AU's Mbeki and US's Gration arrive in Sudan - ICC registrar visits Sudanese refugees in Chad
By my reckoning, the next four months ends in July. News of the Abyei Boundary Commission's report is expected to emerge by June of this year.
According to the below copied article from the Sudan Tribune, the ICC's registrar, Silvana Arbia, has been in Chad since Monday (30 March) where she told Sudanese refugees that victims will have rights before the court to participate in the judicial process, and described how they would be able to obtain reparations. See related story here below from Sudan Watch archives re "ICC's Ocampo denies getting any help or information from NGOs in Darfur": UK based rights group Waging Peace submitted more than 500 children’s pictures of Darfur war that were accepted by the ICC as contextual evidence to be used in any trial. Waging Peace collected the drawings from refugees in Chad.
Early today, (Thursday, 02 April) the new US envoy to Sudan, Scott Gration, arrived in Khartoum for a week-long tour that is expected to include visits to Darfur in west Sudan, Juba, the capital of south Sudan, and Abyei an oil-rich area between north and south Sudan.
Note that South Africa has opened a new Consulate-General in Juba in Southern Sudan. South African exports to Sudan, which include base metals, machinery, wood pulp, plastics and chemicals, have increased over the past year from R463-million in 2007 to R718-million in 2008.
This month, Mexico assumes UN Security Council Presidency from Libya.
Source: the following reports.
April 02, 2009 report from the Daily Nation, Kenya's leading newspaper:
Mbeki in Sudan for Darfur peace talks
By Argaw Ashine, Nation Correspondent (ADDIS ABABA)
Head of African Union special panel for Darfur, former South African president Thabo Mbeki, arrived in Sudan to begin the search for a lasting solution in the conflict raged region of Darfur.- - -
Mbeki arrived in Khartoum on Wednesday evening and was scheduled to meet Sudanese officials. He will also visit the Darfur region.
According to AU Peace and Security Council sources, Mbeki will hold a series of talks with tribal leaders, displaced peoples' representatives, UN and AU peacekeepers, political parties and civil society representatives.
The AU panel for Darfur, inaugurated at the end of March 2009 in Addis Ababa, aimed at fighting impunity and ensuring accountability in the region
Thabo Mbeki and his strong African eminent personalities Darfur panel planned to achieve a three-pillar objective of expediting the peace process, installing justice and start reconciliation process among the warring parties in Sudan.
Mr Mbeki, who mediated the Zimbabwe political crisis, is now scheduled to meet Sudanese government authorities, Darfur rebels and neighbouring states and submit a progress report to African Union in the next four months.
Mbeki has faced sharp criticism for his “soft” stand against Zimbabwean president Robert Mugabe during his mediation effort, but he defended the criticism by saying the mediation was successful and achieved the intended result.
Mbeki dismissed criticism that he might have another “soft” stand on Sudanese president Omar Al Bashir, who has been charged with war crimes, and crimes against humanity by the International Criminal Court. The ICC issued an arrest warrant on Al Bashir March 4 this year.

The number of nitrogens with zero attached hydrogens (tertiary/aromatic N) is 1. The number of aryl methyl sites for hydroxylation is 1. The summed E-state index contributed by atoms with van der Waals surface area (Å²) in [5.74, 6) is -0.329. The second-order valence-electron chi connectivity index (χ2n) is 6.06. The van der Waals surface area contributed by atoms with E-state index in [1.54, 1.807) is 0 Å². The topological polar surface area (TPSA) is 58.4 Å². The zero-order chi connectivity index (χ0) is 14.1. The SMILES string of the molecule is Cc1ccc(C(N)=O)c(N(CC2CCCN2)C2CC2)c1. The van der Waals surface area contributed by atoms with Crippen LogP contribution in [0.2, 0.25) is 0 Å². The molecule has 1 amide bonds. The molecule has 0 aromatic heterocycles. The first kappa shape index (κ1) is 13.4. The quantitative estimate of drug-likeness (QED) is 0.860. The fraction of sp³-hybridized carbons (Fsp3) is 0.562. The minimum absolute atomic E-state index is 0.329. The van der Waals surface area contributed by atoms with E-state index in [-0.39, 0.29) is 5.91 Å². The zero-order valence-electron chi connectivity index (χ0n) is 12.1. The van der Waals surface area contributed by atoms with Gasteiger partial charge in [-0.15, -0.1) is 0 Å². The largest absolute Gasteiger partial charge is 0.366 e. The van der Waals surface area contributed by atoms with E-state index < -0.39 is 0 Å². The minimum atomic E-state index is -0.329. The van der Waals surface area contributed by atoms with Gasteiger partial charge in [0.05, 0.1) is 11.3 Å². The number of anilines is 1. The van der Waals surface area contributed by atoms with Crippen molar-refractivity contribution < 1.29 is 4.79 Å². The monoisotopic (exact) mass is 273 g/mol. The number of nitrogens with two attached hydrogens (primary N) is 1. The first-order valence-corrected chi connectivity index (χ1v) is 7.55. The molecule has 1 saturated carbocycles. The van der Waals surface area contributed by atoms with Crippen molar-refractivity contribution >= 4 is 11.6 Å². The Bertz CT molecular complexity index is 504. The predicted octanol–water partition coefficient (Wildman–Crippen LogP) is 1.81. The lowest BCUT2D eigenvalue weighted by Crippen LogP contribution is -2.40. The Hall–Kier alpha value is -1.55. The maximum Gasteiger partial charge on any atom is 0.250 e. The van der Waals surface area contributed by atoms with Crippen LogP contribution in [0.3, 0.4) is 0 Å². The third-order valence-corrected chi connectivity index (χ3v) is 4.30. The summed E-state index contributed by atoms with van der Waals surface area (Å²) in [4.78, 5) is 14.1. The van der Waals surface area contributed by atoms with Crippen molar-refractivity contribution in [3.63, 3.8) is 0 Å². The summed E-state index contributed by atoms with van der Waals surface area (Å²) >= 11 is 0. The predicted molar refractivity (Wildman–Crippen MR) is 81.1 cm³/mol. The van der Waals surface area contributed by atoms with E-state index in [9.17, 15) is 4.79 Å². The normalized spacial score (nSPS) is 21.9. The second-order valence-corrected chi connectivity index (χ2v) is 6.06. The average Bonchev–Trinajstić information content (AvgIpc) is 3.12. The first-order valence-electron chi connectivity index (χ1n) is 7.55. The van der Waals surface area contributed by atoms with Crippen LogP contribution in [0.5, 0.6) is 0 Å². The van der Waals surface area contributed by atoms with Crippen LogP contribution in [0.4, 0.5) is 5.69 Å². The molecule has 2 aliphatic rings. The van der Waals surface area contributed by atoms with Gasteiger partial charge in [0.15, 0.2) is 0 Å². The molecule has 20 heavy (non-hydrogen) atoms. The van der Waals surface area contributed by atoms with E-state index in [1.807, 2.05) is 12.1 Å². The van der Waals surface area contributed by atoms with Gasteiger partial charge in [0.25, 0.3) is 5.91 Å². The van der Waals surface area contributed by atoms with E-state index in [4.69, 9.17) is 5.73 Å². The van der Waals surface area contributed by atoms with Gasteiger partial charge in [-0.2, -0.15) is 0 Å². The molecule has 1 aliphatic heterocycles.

“I am not starting a responsibility of defending any criticism” Mbeki said during his recent visit to Addis Ababa.
Mbeki said his team's responsibility is to produce the required result based on the mandate given from AU.
He stressed the value of reconciliation in healing wounds and to bring lasting peace rather than retaliation, as his country South Africa did after the fall of Apartheid.
April 02, 2009 article from Sudan Tribune, France based pro rebel newsonline:
ICC registrar visits Sudanese refugees in Chad
April 1, 2009 (WASHINGTON) – The registrar of the International Criminal Court, Silvana Arbia, arrived Wednesday in the Sudanese refugee camps Treguine and Bredjing in eastern Chad, meeting with camp authorities and explaining about the warrant of arrest against President Omer Al-Bashir, according to a press statement.- - -
The world court (ICC), which claims jurisdiction in Darfur because the UN Security Council referred the case to it in 2005, aims to try Bashir on seven counts of crimes against humanity and war crimes.
The registrar is the principal administrative officer of the court, elected by the judges. It is her responsibility to set up the Victims and Witnesses Unit, according to the Rome Statute that governs the court. In consultation with the Office of the Prosecutor, this unit provides protective measures and security arrangements, counselling and other appropriate assistance for witnesses, victims who appear before the court, and others who are at risk on account of testimony given by such witnesses.
She is also responsible for overseeing the court’s outreach programmes, which are designed to communicate with communities affected by the situations that are subject to investigations or proceedings.
Arbia, who began her visit to Chad on Monday for a four day visit, met with mostly Masalit refugees, women’s groups representatives, and very many victims, stated the ICC statement. Questioned by the refugees as to how the arrest warrant would be executed, the ICC official responded that the Court will pursue efforts to obtain the cooperation of states so as to ensure that Omer Al Bashir is arrested and transferred to the ICC.
“The arrest warrant will be implemented,” she declared, underscoring that the court is a permanent institution and that justice will take its course even if he is a Head of State. Arbia also reviewed the other arrest warrants issued in relation with the Darfur case, against a militia leader and a minister of state.
She further told refugees that victims will have rights before the court to participate in the judicial process, and described how they would be able to obtain reparations. (ST)
April 02, 2009 report from AFP by Guillaume Lavallee via zawya.com: